News Release 130

Broken sewer main results in overflow into Jackson creek

Volume 38-130 (For Immediate Release)
Contact: Larry Archer

JEFFERSON CITY, MO., MARCH 18, 2010 – A broken sewer main resulted in the release of untreated wastewater into Ramsey Branch in Jackson today, according to the Missouri Department of Natural Resources.

The department received a call this morning from a citizen who reported a sewer main had ruptured and an undetermined amount of sewage flowed into a wet-weather tributary of Ramsey Branch, which is located in Cape Girardeau County. The department contacted city public works officials, who, after their own investigation, confirmed a six-inch main serving Claus Park Village Subdivision on the city’s east side had ruptured.

 The department has dispatched field staff from its Southeast Regional Office in Poplar Bluff to investigate the release, including sampling Ramsey Branch for evidence of environmental impact. The department also ordered the city to remove the settled sludge from the tributary.

The department considers discharges of wastewater from sanitary sewer collection systems to be threats to public health and the environment. Such discharges can contaminate lakes and streams, causing serious water quality problems.

Sanitary sewer overflows can be caused by obstructions in sewer lines, such as in this case, mechanical failure, infiltration of rainwater and snow melt into aging systems or undersized systems that cannot compensation for sudden increases in wastewater.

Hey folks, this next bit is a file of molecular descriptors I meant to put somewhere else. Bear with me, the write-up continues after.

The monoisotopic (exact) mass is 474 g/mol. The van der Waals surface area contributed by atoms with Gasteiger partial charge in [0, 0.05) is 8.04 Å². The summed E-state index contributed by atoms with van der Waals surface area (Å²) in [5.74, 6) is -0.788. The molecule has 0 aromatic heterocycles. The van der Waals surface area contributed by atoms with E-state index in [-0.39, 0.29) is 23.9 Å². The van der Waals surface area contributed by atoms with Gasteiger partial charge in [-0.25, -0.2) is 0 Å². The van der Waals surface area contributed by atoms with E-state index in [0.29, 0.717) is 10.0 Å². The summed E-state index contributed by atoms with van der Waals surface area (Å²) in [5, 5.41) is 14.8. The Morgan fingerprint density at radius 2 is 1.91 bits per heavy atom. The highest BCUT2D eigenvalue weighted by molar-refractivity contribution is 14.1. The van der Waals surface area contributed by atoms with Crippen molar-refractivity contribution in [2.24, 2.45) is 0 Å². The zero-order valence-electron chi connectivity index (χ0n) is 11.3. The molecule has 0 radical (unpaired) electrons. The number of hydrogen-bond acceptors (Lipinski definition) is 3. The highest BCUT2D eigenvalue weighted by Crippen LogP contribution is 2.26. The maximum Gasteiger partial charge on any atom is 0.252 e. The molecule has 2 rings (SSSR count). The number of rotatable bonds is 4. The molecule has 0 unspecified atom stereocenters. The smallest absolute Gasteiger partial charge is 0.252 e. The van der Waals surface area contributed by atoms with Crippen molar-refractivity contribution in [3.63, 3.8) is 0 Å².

Communities across Missouri produce millions of gallons of wastewater that must be properly transported and treated before being released to waterways. However, some communities are facing challenges in accomplishing this.

In order to protect public health and the environment, the department requires communities to take appropriate action to eliminate their sanitary sewer overflow issues. To do this, communities should develop a system to track information about such incidents, including the date, time, location and size of the overflow, weather data, who notified them, when they notified the department and the measures taken to respond. The community can then use this data to aid in developing a plan to inspect the collection system, and plan and finance system upgrades.

For more information on sanitary sewer overflows or other water quality issues, contact the Department of Natural Resources’ Water Protection Program at 573-751-1300 or 800-361-4827 or visit the department’s website at

To report an environmental emergency, including sewage overflows, please contact the DNR spill line at 573-634-2436. For more information contact the department at 800-361-4827 or 573-751-3443, or visit the department's Web page at